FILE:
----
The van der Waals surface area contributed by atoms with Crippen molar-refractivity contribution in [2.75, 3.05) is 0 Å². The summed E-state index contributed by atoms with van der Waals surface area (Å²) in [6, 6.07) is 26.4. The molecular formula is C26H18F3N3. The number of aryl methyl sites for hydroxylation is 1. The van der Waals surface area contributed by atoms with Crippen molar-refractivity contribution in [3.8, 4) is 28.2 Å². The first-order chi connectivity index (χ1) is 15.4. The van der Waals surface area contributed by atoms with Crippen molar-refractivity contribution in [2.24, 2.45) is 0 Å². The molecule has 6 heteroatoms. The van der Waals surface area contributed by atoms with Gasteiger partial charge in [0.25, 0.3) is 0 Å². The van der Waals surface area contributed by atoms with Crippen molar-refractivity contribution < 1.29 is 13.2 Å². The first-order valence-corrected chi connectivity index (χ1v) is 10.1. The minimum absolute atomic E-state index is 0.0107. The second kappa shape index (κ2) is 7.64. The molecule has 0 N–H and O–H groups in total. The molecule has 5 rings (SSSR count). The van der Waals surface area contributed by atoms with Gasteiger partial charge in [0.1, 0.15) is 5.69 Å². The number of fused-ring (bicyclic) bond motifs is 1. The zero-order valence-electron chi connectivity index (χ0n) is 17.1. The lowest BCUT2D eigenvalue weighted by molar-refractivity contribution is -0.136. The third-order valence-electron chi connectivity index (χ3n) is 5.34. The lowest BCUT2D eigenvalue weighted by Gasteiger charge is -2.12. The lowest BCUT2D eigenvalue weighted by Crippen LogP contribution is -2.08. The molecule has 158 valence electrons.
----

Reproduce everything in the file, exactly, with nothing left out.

The van der Waals surface area contributed by atoms with Crippen molar-refractivity contribution in [2.75, 3.05) is 0 Å². The summed E-state index contributed by atoms with van der Waals surface area (Å²) in [6, 6.07) is 26.4. The molecular formula is C26H18F3N3. The number of aryl methyl sites for hydroxylation is 1. The van der Waals surface area contributed by atoms with Crippen molar-refractivity contribution in [3.8, 4) is 28.2 Å². The first-order chi connectivity index (χ1) is 15.4. The van der Waals surface area contributed by atoms with Crippen molar-refractivity contribution in [2.24, 2.45) is 0 Å². The molecule has 6 heteroatoms. The van der Waals surface area contributed by atoms with Gasteiger partial charge in [0.25, 0.3) is 0 Å². The van der Waals surface area contributed by atoms with Crippen molar-refractivity contribution < 1.29 is 13.2 Å². The first-order valence-corrected chi connectivity index (χ1v) is 10.1. The minimum absolute atomic E-state index is 0.0107. The second kappa shape index (κ2) is 7.64. The molecule has 0 N–H and O–H groups in total. The molecule has 5 rings (SSSR count). The van der Waals surface area contributed by atoms with Gasteiger partial charge in [0.1, 0.15) is 5.69 Å². The number of fused-ring (bicyclic) bond motifs is 1. The zero-order valence-electron chi connectivity index (χ0n) is 17.1. The lowest BCUT2D eigenvalue weighted by molar-refractivity contribution is -0.136. The third-order valence-electron chi connectivity index (χ3n) is 5.34. The lowest BCUT2D eigenvalue weighted by Gasteiger charge is -2.12. The lowest BCUT2D eigenvalue weighted by Crippen LogP contribution is -2.08. The molecule has 158 valence electrons.